It's been a long, tiring, but rewarding trip to get to this blog today. So many disappointments but much more successes keep one going after several decades of trying to make the world a better place. My chosen venue is helping people to help animals.
So many have said in the past, why help the animals when so many people need help? I have pondered that question many times and hope that all of you have also. It is called teaching mankind the lesson of humanity and humility.
We, the human species, have so many flaws. The biggest flaw is the lack of humanity toward our own kind and any other creatures we encounter. Chosing to teach this lesson through the animals does make sense in that we have to start somewhere. Animals don't solicit the competitive spirit or the jealous spirit, or just the plain "I am better than you" spirit. Since these aren't part of the relationship between mankind and animals, it is easier to teach lessons using the unconditional love of animals. If we can teach mankind to be humane toward animals then possibly we can learn to love our fellow man.
My concern in this day and time is the attacks being leveled on the animal shelters and animal control agencies. I spent many years blaming animal control for the problems but I have changed. Becoming friends with a wonderful person helped me to see that animal control is not the bad guy. We have been raised with words such as pound and dog catcher, negative words, to describe a terrible job that we, yes, we, the public, has cast upon a few people who have to clean up our mess. I have heard of terrible ACO's but have not met one personally. I have met some who were more animal lovers than others but none that I felt would deliberately hurt an animal. So therefore, let it be said that I am pro-animal control in that I feel attacks on animal control and shelters only serve to hurt the animals more than is necessary.
So many depend on "riling" up the public to pursue their agendas. Spreading the bad serves little good on this issue. Does a responsible father want to take his family to a shelter and chance to see "barrels" of dead animals? So what happens is this responsible father takes his family to the local Petsmart or Petco to adopt and another shelter animal has to die because he didn't want to expose his family. Why do people insist upon condemning a shelter to the public knowing that it will keep the public away? Because some are not in a real world, but rather a perfect world where the public would come running to save the animals. It doesn't happen in this world and this is the one I live in.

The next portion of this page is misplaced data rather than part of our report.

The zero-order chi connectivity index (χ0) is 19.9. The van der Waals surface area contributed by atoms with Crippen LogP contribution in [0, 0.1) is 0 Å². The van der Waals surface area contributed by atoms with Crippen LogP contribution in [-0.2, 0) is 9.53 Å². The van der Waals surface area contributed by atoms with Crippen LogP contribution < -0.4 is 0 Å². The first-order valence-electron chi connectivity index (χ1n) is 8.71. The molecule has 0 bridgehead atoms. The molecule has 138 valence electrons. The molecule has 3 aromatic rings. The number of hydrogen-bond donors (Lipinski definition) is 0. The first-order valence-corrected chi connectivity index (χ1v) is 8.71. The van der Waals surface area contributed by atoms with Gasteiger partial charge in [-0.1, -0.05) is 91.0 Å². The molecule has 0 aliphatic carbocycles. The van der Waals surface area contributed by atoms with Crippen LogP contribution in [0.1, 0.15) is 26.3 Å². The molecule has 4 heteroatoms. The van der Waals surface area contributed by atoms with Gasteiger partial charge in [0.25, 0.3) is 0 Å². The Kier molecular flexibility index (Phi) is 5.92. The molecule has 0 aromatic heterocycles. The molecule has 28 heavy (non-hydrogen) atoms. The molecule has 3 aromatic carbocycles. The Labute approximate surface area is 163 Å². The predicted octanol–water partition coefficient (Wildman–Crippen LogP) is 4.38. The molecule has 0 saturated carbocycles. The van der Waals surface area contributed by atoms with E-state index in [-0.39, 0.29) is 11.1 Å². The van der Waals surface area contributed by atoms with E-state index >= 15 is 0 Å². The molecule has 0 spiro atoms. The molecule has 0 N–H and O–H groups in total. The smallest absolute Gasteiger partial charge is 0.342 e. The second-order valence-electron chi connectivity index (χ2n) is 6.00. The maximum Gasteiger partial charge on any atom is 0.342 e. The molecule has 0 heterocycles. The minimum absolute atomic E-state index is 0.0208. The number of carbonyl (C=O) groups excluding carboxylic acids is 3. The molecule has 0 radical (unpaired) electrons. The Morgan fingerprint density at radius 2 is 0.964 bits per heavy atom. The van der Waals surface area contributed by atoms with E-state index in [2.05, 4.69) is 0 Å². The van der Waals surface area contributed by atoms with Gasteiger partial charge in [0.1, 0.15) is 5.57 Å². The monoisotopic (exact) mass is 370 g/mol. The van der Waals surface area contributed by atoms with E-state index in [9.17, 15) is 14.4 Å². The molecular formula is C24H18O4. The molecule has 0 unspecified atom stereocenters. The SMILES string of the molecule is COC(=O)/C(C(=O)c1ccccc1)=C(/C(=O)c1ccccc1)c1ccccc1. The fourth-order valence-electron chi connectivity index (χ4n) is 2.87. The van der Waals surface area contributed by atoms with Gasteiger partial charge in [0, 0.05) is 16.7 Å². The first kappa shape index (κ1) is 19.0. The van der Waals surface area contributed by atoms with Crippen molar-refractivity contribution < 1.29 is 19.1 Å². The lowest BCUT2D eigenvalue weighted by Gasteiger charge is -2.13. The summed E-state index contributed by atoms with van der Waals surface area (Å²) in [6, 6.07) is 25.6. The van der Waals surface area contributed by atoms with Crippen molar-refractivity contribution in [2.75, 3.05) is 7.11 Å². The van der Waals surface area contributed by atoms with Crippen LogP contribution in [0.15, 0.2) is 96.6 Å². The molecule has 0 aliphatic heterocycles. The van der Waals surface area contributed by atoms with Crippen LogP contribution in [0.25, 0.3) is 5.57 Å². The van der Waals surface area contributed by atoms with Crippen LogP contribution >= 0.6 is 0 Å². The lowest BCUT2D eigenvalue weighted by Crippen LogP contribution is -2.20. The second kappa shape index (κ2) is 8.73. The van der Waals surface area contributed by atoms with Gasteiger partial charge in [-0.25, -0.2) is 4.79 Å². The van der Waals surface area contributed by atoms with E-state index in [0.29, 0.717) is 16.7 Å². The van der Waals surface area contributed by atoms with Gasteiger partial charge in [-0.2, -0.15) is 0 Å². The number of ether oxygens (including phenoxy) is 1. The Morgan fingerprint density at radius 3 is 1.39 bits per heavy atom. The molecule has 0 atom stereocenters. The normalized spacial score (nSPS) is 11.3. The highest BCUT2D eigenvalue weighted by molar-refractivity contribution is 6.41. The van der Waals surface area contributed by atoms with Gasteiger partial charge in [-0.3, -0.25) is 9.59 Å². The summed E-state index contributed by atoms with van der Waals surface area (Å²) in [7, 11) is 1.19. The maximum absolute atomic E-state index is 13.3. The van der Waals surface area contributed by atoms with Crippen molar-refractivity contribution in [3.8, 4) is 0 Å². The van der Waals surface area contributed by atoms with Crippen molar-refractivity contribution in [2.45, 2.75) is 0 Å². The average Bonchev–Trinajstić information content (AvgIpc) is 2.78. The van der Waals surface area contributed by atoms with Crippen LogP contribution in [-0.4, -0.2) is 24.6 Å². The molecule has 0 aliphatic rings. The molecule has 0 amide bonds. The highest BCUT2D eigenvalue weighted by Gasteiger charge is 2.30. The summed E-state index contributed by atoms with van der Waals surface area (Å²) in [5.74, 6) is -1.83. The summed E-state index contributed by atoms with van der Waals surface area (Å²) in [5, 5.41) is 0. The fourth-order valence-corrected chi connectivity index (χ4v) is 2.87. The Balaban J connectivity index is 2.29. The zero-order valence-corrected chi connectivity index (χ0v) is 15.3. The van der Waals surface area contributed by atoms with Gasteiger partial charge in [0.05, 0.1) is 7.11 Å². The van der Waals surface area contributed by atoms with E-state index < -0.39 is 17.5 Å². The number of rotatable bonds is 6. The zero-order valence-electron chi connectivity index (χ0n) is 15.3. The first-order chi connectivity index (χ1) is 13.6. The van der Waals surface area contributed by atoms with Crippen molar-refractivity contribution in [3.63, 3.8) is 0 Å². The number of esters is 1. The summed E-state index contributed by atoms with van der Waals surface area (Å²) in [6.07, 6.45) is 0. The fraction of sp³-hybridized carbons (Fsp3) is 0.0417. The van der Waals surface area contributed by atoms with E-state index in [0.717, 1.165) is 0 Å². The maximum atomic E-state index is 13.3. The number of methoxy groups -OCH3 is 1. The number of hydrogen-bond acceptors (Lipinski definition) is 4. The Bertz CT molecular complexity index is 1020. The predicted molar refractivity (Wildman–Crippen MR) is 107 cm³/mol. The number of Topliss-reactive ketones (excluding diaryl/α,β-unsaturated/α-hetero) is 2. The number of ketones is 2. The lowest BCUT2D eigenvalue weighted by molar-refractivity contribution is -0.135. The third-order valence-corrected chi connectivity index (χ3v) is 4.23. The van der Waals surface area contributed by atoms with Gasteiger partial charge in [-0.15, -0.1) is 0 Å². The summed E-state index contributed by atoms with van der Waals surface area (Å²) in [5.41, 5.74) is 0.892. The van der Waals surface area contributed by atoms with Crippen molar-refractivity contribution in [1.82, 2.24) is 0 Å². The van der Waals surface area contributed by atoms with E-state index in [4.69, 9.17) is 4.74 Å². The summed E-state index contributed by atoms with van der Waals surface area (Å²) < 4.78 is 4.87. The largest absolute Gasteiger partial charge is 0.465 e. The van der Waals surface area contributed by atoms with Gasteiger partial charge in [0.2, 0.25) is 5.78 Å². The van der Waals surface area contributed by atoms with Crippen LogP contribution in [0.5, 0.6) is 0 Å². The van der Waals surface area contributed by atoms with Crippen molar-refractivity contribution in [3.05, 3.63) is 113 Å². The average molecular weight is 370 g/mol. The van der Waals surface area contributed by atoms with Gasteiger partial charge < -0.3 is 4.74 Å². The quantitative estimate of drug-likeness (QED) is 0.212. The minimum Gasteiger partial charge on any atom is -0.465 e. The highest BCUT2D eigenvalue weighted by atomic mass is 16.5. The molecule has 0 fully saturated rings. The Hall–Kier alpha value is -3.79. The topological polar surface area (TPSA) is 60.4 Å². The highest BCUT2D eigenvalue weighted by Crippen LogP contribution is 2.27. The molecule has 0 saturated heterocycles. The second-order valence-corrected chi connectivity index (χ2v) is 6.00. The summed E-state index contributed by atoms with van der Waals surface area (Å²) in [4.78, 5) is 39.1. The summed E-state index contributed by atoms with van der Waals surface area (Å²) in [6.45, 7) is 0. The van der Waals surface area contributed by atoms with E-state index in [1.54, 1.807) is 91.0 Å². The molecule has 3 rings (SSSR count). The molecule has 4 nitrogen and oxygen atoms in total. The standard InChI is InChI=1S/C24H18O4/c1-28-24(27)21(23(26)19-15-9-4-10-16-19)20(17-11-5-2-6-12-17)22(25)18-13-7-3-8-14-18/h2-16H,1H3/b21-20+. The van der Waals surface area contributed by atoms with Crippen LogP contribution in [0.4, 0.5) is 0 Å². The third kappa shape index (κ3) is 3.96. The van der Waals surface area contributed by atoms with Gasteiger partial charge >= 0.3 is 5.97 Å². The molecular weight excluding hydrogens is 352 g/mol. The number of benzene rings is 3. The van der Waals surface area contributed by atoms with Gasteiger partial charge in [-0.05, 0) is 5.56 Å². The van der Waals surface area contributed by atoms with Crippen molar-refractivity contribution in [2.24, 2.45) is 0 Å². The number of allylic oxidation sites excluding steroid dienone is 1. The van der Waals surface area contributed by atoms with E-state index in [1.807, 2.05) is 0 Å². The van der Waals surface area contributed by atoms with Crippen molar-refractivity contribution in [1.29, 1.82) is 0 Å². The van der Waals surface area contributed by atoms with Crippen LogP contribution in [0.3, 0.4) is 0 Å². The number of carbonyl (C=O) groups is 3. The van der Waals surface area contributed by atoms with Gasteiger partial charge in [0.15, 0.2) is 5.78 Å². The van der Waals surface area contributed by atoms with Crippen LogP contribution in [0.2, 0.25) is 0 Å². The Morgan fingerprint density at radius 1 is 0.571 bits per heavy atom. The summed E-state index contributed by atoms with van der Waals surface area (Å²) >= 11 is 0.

Yes, we have an obligation to change our shelter system but it can be done in such a fashion as to encourage people to adopt at the shelters instead of turning them away. And no, I am not talking the movement of "no kill". I hate that term, it is deceiving. Roger Caras, long time President of the ASPCA and authored over 60 books, would not use this term to describe the ASPCA after they relinquished animal control to the City of New York. Although he said that the ASPCA fits the "no kill" definition, he preferred to not defer to the term. I have seen him quoted as saying the "no kill" movement is a hoax. I say George Carlin would have a field day with the term.
Spay/neuter, I can't say it enough, is the way to stop the influx of animals into our shelters. New programs such as free basic obedience training, low cost clinics for vaccinations and spay/neuter, financial aid for senior citizens to pay medical vet bills, required education prior to adoption, etc., could help get us where we want to go. Stopping pets being given away for a can of beer outside a liquor store, stopping pets from being smuggled in from Mexico, stopping the backyard breeders, and working with the kennel clubs for more responsible and less breeding. Establishing the value of animals again is important, making it harder to get a pet rather than easy. Our society doesn't respect easy come and then it is easy go. We are a society that lives for disposable. But if it takes work to get and hold on to a pet, then we have a little more respect and value for it.
Okay, folks, your turn now. I'm just getting started. Let's talk.